Want to learn the super easy way to add any graphic to a cake? Using a toothpick, a star-tipped pastry bag and any stencil, you can make a pretty confection for your next cake-worthy affair. This elephant number was from Quinn’s Animal Party. Let me walk you through the simple-dimple steps of star-tip decorating.
First take a look at our How to Ice a Cake tutorial. It will tell you how to make your cake, layer it, add a crumb coat, fill your pastry bags and ice the cake where desired; ie, whatever part of your cake will not have stars. I iced the sides and then did all stars on the top but you could ice the entire cake and then only do stars in your decoration areas (ie. “2” and the elephants.)
1. Ok, so your cake is all prepared. Now you need stencil(s.) You can use any shape traced onto parchment paper and cut out. I’m lazy so I let my Silhouette cut out these adorable elephants and a “2.”
2. Arrange your stencils lightly on your cake. Leave enough space around the edge for a decorative border.
3. Use a toothpick or pin and trace around the stencils in the icing. If your icing is very dry and breaking up a bit, try just poking holes (but there is a way to fix it later as well.) If you have interior designs (like the ears, but without holes in the paper) poke through the paper with a pin to make a guide.
4. This is what it will look like with the stencils removed. If you have some crumbly icing, lay a piece of parchment paper over the outline and smooth lightly with your fingers to flatten.
5. If you haven’t already, color your icing for the design. I used two drops of electric orange and one drop of electric pink Gel Paste to create this melon color.
6. Pack it up in cellophane “rolls” as shown in How to Ice a Cake.
7. Load up your pastry bag with a #16 star tip. Since pastry tips are so inexpensive, it is really helpful to have a tip & bag for each color. In this case I had a bag of white and a bag of orange.
Now you are ready to start piping stars.
8. Starting at an edge, hold the star tip directly over the surface of the cake and squeeze the bag but do not lift up. Let the icing squeeze out to the sides until it is the desired size (about a pea) and then pull up as you release the pressure on the bag so you get a nice little point, like a Hershey’s kiss. Not a bad idea to practice a few. If you have a bad one, you can also scrap it off with the tip of a cake spatula.
9. Work around the outline of your shape so it has a nicely defined edge. Make sure your stars are touching. Since we have a crumb-coat (or full icing as the case may be) it’s ok if there are little bits uncovered by stars but if you are doing one of those shaped cakes with no icing underneath, you must cover every last bit of cake with icing. It seals the cake and keeps it fresh. If you see a little space, just squeeze the star tip in there and add a little star, no one will notice.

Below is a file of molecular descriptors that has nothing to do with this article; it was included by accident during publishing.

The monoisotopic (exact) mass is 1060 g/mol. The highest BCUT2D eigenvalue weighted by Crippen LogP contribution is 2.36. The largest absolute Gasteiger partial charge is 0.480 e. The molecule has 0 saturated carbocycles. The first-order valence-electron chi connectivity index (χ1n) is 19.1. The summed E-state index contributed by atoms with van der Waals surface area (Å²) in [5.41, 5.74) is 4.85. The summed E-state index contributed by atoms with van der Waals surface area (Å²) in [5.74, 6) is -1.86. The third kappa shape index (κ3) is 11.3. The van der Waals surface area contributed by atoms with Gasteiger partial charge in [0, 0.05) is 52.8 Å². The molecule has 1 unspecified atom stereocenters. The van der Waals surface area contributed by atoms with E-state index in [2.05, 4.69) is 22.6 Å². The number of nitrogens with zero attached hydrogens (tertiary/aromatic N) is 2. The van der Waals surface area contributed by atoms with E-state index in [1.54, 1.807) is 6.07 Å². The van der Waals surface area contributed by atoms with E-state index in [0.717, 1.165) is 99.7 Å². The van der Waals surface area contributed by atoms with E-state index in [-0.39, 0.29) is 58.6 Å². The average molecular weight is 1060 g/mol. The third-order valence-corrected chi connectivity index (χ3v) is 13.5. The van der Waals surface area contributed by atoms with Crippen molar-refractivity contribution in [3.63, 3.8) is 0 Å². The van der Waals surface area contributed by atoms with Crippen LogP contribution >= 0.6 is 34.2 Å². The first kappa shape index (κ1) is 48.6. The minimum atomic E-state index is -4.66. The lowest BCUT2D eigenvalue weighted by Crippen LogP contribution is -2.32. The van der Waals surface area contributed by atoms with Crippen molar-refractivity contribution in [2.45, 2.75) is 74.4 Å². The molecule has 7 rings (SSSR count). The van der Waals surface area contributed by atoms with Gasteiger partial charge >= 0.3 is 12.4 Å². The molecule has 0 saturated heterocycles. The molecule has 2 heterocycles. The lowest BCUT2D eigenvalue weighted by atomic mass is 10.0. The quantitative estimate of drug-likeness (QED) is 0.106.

10. Oh but wait! We have an eye and ear that need to be iced in white so before we get too far we need to add them. Just one star for the eye and a nice row of tight stars for each ear. They really could/should have been done first.
11. Continue with the stars. Arm getting tired? Take a break rather than getting sloppy with those stars. You want nice pretty points! If it’s hot and your icing is getting soft, pop it in the fridge for a bit.
Phew! One elephant down.
And now a number “2”
Looking good! If you had fully iced your cake before you started, you would be finished! Just add a pretty piped border.
Alas, I wanted all stars on top so the piping continues.
Until it’s done! Yay! Now you just have to add a piped border around the edge. Of course if you never iced the sides of your cake, you should do that first. HA.
And then I channeled Jaime and added a little banner that I created on my silhouette. I covered some bamboo skewers with Japanese tape and then taped the ends of my little bakers twine banner to the top and stuck it in.
Yum! This is the first decorating method that I ever learned in a cake decorating class so it’s a good place to start if you are new to decorating. Very forgiving and impressive results!
Add circus peanuts (or something less gross-tasting) around the bottom to hide your cake board.
Any questions? Feeling good about trying this method for your next cake? Wouldn’t it all be worth it to see this look of joy on your baby’s face?
Leave us a comment and you could win a humongous balloon and paper straws (also featured at Quinn’s Animal Party) from Bake it Pretty!